I believe that there is a flaw in the memory allocation hooks as they
implemented in the GNU C library that make impossible correct
implementation of the memory debugging software that suppose to work
in multi-threaded environment.
When I started to implement a simple memory de* (very similar to
mcheck/-lmcheck) I looked first at the manual. Here is what is written
in the manual:
So I setup these hooks at the initialization time (usingQuote:> Variable __malloc_hook
> The value of this variable is a pointer to the function
> that malloc uses whenever it is called.
__malloc_initialize_hook) and call called functions that are pointed
by old values by hook variables whenever I needed to call
malloc/free/.. functions internally, to avoid endless recursion.
What I’ve found is that it works only if MALLOC_CHECK_
is set – otherwise initial value of __malloc_hook variable (and
is zero and my code crash trying to call a function with zero address.
After studying libc sources and some experiments I found:
- Implementation of hooks is different from how it described in the
manual. Initial value of hooks is zero and “malloc.c” code
check it for zero and if
it is not zero calls the hook function. Otherwise it is just continue
the execution. And, which is important, this call of the hook is being
executed before taking a lock.
- Example code from the manual using a different method. When it needs
to call malloc internally it restore previous value of __malloc_hook,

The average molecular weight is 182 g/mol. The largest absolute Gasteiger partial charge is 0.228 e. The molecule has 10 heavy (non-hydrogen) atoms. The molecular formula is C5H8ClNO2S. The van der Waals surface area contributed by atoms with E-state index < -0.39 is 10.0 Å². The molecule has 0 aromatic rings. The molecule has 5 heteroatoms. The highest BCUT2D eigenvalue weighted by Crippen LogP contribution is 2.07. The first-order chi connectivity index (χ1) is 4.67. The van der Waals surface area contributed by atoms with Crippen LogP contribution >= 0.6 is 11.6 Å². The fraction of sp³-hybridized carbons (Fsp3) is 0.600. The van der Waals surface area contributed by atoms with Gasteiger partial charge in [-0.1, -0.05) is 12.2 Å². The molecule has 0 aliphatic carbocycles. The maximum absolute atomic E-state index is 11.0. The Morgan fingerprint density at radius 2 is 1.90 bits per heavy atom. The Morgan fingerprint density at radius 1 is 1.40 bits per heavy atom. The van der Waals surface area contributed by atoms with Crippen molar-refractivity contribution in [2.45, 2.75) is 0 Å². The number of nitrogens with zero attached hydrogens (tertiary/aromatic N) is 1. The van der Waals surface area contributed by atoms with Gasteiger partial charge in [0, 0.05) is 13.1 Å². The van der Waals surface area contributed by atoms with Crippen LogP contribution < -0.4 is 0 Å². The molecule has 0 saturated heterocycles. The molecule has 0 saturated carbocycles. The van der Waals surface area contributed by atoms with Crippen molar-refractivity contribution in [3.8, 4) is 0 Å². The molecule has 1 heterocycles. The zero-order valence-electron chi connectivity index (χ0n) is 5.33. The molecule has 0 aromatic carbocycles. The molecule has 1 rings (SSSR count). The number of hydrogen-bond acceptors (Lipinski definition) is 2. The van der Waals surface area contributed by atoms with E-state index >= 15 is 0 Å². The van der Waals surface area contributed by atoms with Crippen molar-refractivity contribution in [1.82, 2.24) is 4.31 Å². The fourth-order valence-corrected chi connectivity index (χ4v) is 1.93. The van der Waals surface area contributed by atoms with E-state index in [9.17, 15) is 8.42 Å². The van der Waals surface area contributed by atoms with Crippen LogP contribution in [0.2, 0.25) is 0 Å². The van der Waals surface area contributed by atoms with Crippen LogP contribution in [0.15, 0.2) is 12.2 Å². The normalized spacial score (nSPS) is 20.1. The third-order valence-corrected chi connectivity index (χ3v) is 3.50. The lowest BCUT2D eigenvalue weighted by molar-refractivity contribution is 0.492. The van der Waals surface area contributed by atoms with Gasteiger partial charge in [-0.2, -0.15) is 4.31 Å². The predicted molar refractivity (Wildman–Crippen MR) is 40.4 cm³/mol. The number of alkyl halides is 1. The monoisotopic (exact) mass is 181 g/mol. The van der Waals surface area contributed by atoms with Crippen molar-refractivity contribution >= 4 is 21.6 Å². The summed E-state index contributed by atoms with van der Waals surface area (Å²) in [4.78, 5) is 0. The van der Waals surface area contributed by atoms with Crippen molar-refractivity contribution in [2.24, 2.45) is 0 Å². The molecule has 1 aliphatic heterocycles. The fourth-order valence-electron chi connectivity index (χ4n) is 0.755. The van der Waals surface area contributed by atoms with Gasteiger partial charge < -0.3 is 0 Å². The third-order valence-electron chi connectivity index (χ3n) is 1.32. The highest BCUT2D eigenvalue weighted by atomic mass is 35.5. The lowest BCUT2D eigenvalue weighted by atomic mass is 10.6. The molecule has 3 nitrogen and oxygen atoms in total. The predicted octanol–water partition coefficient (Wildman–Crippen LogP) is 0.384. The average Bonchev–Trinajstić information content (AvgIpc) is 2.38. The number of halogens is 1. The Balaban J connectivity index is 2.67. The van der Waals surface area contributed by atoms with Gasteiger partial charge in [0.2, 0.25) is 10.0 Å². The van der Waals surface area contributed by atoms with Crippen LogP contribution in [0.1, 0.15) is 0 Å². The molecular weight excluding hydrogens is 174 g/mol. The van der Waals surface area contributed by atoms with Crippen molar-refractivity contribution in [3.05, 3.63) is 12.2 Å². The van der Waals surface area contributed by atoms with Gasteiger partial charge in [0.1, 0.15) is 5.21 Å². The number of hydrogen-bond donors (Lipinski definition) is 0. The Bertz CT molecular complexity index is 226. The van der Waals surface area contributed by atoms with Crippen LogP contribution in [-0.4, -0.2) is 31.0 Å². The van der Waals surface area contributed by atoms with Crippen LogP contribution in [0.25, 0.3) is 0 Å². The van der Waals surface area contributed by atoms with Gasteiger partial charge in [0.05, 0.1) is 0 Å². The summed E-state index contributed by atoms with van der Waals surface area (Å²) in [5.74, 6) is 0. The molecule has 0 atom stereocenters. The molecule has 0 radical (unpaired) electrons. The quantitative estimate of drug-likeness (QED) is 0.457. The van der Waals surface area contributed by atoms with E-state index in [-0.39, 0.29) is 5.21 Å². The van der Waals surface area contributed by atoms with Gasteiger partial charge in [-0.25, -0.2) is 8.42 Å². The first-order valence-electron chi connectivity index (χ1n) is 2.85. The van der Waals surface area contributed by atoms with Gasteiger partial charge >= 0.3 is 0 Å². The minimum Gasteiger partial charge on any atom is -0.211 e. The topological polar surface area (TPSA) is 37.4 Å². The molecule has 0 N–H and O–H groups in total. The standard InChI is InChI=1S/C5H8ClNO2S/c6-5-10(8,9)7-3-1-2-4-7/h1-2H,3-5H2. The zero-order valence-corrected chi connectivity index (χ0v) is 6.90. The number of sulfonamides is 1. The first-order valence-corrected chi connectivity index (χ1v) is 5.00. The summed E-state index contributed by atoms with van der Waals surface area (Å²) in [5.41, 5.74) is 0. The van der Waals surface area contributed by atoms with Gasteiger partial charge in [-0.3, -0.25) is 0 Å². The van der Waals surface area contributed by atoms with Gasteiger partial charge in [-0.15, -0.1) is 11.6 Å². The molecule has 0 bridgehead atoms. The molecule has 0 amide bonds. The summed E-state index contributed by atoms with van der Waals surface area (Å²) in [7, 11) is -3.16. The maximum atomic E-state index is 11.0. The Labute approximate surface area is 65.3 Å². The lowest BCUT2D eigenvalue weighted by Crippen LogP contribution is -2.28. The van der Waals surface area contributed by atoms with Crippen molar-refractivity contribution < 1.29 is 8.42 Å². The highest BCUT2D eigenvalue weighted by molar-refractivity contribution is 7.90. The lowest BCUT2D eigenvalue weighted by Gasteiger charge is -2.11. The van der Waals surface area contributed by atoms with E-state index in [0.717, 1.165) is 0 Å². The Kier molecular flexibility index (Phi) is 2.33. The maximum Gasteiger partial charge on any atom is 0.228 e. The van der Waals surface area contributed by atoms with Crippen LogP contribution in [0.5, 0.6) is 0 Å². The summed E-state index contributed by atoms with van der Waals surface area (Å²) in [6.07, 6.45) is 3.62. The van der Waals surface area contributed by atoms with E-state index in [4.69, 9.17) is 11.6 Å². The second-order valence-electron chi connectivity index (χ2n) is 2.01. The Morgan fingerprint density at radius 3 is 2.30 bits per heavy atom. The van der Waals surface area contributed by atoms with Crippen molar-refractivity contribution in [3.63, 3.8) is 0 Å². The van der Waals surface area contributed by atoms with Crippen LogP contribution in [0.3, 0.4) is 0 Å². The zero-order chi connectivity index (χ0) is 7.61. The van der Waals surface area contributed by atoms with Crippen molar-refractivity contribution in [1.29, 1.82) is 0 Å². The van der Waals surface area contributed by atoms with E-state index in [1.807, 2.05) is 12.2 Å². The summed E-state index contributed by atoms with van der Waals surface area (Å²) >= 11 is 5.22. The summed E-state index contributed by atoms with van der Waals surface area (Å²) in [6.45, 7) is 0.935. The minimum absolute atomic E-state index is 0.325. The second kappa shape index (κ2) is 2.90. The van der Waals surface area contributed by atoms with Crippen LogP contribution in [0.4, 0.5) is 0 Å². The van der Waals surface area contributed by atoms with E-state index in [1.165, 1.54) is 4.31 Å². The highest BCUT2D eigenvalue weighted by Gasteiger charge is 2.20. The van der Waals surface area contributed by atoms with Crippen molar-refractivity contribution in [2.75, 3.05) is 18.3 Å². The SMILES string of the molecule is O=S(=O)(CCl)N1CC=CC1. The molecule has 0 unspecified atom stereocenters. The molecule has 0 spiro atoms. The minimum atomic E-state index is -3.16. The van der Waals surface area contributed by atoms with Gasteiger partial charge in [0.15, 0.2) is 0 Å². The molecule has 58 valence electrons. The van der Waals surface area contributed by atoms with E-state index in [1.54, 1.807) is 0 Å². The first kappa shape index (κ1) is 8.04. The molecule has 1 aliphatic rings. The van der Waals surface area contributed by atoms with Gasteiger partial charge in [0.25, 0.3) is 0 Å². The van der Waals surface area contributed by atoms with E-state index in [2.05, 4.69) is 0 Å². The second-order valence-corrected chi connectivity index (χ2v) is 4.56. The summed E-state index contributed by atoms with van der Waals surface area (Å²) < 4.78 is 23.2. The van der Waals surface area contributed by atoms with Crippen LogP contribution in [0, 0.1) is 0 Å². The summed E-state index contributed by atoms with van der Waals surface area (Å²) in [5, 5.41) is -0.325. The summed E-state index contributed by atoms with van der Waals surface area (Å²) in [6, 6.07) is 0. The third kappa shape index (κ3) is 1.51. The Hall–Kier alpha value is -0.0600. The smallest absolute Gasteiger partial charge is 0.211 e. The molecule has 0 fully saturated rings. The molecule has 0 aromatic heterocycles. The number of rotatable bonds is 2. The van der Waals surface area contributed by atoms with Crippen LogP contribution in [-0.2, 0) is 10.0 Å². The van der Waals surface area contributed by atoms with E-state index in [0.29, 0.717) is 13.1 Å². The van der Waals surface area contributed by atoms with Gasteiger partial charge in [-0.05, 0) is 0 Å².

calls the regular malloc() entry point and then set up its own hook
pointer to this variable again. Note that it could not work correctly
if there are more than one thread calls memory allocation functions
– there are short periods of time when hook variables are
restored to their old values and if a different thread calls the
corresponding memory allocation function at this time, it will go
directly to native malloc code (or to the previously installed hook)
rather than our hook code. And test I’ve written have showed
After I studied MALLOC_CHECK_ implementation I’ve found that it
avoids this error by using internal malloc function (_int_malloc) and
never removes its hook. Another similar library function
mcheck(-lmcheck) does not do it – it uses technique similar to
the one used in the example from the manual and it will crash if used
in multi-threaded program with intensive use of memory allocation
I would consider it as a bug in the GNU libc memory allocation
function. I see two ways to fix it:
1. To implement what is described in the manual. Make hook variables
pointing to the standard malloc/… functions implementation at
the very beginning and do indirect call from external
2. Call hooks from under a global lock (arena locks do not good for
that and this solution could decrease performance).
And there is a way around (though also hitting performance) –
enable MALLOCK_CHECK_ (which is installed first) and then use my
initial techniques, calling function indirectly and never deinstalling
Any ideas / notes?